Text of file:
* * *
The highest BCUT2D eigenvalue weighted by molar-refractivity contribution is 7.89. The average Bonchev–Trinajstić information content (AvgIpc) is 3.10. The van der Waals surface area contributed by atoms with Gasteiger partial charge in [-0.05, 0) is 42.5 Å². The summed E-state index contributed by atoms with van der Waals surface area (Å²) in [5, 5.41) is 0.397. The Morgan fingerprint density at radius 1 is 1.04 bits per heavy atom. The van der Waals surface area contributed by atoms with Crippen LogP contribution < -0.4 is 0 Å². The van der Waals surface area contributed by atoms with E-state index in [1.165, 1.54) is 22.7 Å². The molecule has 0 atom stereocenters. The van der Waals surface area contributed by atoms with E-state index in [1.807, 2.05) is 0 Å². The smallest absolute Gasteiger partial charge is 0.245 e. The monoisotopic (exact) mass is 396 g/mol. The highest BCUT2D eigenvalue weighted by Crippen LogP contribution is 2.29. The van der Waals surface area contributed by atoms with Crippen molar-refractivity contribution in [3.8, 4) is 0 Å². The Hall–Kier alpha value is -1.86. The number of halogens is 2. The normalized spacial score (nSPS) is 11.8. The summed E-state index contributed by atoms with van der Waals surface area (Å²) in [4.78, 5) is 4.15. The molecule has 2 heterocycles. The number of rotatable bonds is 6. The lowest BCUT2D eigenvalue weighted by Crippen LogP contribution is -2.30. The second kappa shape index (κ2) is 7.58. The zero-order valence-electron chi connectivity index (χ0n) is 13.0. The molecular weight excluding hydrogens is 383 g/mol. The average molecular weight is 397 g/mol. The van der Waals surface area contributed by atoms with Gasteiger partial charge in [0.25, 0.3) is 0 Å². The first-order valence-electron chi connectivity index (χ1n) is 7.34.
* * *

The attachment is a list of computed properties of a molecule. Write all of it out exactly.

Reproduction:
The highest BCUT2D eigenvalue weighted by molar-refractivity contribution is 7.89. The average Bonchev–Trinajstić information content (AvgIpc) is 3.10. The van der Waals surface area contributed by atoms with Gasteiger partial charge in [-0.05, 0) is 42.5 Å². The summed E-state index contributed by atoms with van der Waals surface area (Å²) in [5, 5.41) is 0.397. The Morgan fingerprint density at radius 1 is 1.04 bits per heavy atom. The van der Waals surface area contributed by atoms with Crippen LogP contribution < -0.4 is 0 Å². The van der Waals surface area contributed by atoms with E-state index in [1.165, 1.54) is 22.7 Å². The molecule has 0 atom stereocenters. The van der Waals surface area contributed by atoms with E-state index in [1.807, 2.05) is 0 Å². The smallest absolute Gasteiger partial charge is 0.245 e. The monoisotopic (exact) mass is 396 g/mol. The highest BCUT2D eigenvalue weighted by Crippen LogP contribution is 2.29. The van der Waals surface area contributed by atoms with Crippen molar-refractivity contribution in [3.8, 4) is 0 Å². The Hall–Kier alpha value is -1.86. The number of halogens is 2. The normalized spacial score (nSPS) is 11.8. The summed E-state index contributed by atoms with van der Waals surface area (Å²) in [4.78, 5) is 4.15. The molecule has 2 heterocycles. The number of rotatable bonds is 6. The lowest BCUT2D eigenvalue weighted by Crippen LogP contribution is -2.30. The second kappa shape index (κ2) is 7.58. The zero-order valence-electron chi connectivity index (χ0n) is 13.0. The molecular weight excluding hydrogens is 383 g/mol. The average molecular weight is 397 g/mol. The van der Waals surface area contributed by atoms with Gasteiger partial charge in [0.25, 0.3) is 0 Å². The first-order valence-electron chi connectivity index (χ1n) is 7.34.